2 June 2023
2 June 2023
Along with kookaburras and emus, the black cockatoo is one of Australia’s most iconic bird species. Found across the country, these charismatic birds are distinctive in both looks and sound, their loud caws heard resonating across open woodlands as well as dense forests. Sometimes seen in flocks of up to 500 birds, they can be raucous and very noisy though are by nature, rather shy of humans.
There are five species found in Australia - all of them identified by their dark feathers and characteristic tails with either red, yellow or white markings - including the Red-tailed, Carnaby’s, Baudin’s, Glossy and Yellow-tailed black cockatoos.
Forest Red-tailed black cockatoos are a sub-species of the Red-tailed cockies and together with Carnaby’s and Baudin’s are only found in the southwest of Western Australia. All three are deemed Threatened, with the Forest Reds currently listed as Vulnerable, the Carnabys listed as Endangered and the Baudins as Critically Endangered. It’s estimated that there may be as few as 3,500-4,500 Baudin’s black cockatoos remaining in the wild! The Carnaby cockatoo fares no better and is officially considered “likely to become extinct”.
The Kaarakin Black Cockatoo Conservation Centre is the only dedicated black cockatoo sanctuary in the world and is located just 30km from Perth’s CBD. Deriving its name from the Noongar word Karrak, which refers to the call of the red-tailed black cockatoo, the centre not only rescues, rehabilitates and releases injured birds, but it also educates the public through its tours, open days and school visits. As well as this, it facilitates research and helps restore degraded habitats, both within and outside the centre.
In May 2023 we had the opportunity to visit the centre in person and get up close and personal with some of their glorious residents. What a treat! With approximately 250 birds in-house, there’s plenty to do to keep the 3 part-time staff (Sam, Lou and Kloe) and the 160 volunteers busy. From cleaning, feeding, revegetating, treating, and releasing, the centre’s staff attend to the birds 7 days a week, 365 days a year.
Spread out over 40 acres, the centre is located in the beautiful Perth foothills in what was once a private wildlife park. Facilities include a series of large aviaries (the largest over 64m in length), a small “hospital” facility, open enclosures (for a few lucky resident dingoes and emus), waterways and walkways, onsite housing and public restrooms.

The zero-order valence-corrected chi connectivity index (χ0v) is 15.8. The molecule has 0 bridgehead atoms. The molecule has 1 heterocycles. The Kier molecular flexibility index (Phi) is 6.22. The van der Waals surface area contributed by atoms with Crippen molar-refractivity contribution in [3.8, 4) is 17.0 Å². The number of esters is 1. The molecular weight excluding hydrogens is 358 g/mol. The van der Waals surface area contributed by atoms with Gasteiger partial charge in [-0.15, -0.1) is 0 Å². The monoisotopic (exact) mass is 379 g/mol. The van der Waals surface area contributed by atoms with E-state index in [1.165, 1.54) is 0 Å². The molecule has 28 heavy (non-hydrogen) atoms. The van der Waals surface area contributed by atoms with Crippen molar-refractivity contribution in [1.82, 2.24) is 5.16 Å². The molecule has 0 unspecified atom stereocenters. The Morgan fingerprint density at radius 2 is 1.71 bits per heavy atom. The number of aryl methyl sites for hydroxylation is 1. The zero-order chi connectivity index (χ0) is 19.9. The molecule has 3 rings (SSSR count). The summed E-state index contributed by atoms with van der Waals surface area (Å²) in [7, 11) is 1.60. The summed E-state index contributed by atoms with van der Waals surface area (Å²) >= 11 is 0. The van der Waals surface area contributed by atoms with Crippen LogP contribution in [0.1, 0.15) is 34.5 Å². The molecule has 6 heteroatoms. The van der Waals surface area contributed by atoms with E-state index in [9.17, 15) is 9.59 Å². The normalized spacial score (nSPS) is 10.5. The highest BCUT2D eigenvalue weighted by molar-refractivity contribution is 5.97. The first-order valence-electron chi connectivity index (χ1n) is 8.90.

Birds are brought in from the entire southwest region, from Gingin to as far south as Albany, some of them rescued from poachers, others injured from vehicle strikes, gunshots, or bird attacks. Yes, ravens are known to attack cockatoos, tearing their tail feathers out and impeding their ability to fly. In 2022 alone, Kaarakin responded to over 210 rescues and travelled more than 32,000km both rescuing and releasing birds!
Some as young as just weeks old, the resident birds range widely in age and are housed according to their needs and rehabilitation status. Other feathered residents are never released – for a variety of reasons, they’re unable to be rehabilitated to the point where they can be safely released back into the wild. These “long-termers” make the ideal mascots for the centre’s popular tours, especially with school groups, and will comfortably approach or perch on a shoulder.
So why are these special birds endangered?
Unfortunately, habitat loss due to urbanisation and development is the most common reason for the threat posed to our black cockatoos. Removal of native bush for housing, forestry, mining and agriculture is a huge problem for much of our native fauna, often forcing these animals into zones where they face danger from dog and cat attacks, vehicle strikes and human intervention.
Competition from other birds for nesting sites is also an issue as black cockatoos require large tree hollows for breeding. Baudin, in particular, will only nest in jarrah and marri trees that are at least 200 – 500 years old, limiting their nesting options even further.
Together with this, the shooting of birds by farmers continues (esp. in fruit orchards) as does the illegal poaching of eggs for the wildlife trade.
Black cockatoos not only mate for life but also lay just one, sometimes two eggs per year so their reproduction rate is very low and heavily reliant upon available and safe nesting grounds. They also require vast amounts of their preferred food i.e. seeds which they extract from the hard pods of eucalypts, casuarinas and banksias, with one bird eating up to 100 honky nuts per day!
Kaarakin receives no government funding and is solely financed by donations and fundraising efforts. This makes it incredibly challenging to keep upgrading and expanding the facilities so that the increased demand for rescue (created by the ever-increasing urban sprawl) can be met.
Inspired by their work, in late 2021 Recycled Mats launched its Cockatoo Crackle outdoor mat, 10% of the proceeds from which goes directly to supporting the Kaarakin’s endeavours. At the time of writing and with your help, we’ve donated more than $15,000 to the centre, funding the rehab and release of over two dozen injured cockatoos. As the birds are chipped and tracked, we can confidently say that all of them are alive and well, enjoying the life they were always meant to lead.
Black cockatoos can live up to 50 years old so there’s a very good chance that some of our Recycled Mats birds will outlive us! We take pride in knowing that with your help, our efforts will live on in future generations of these very special birds.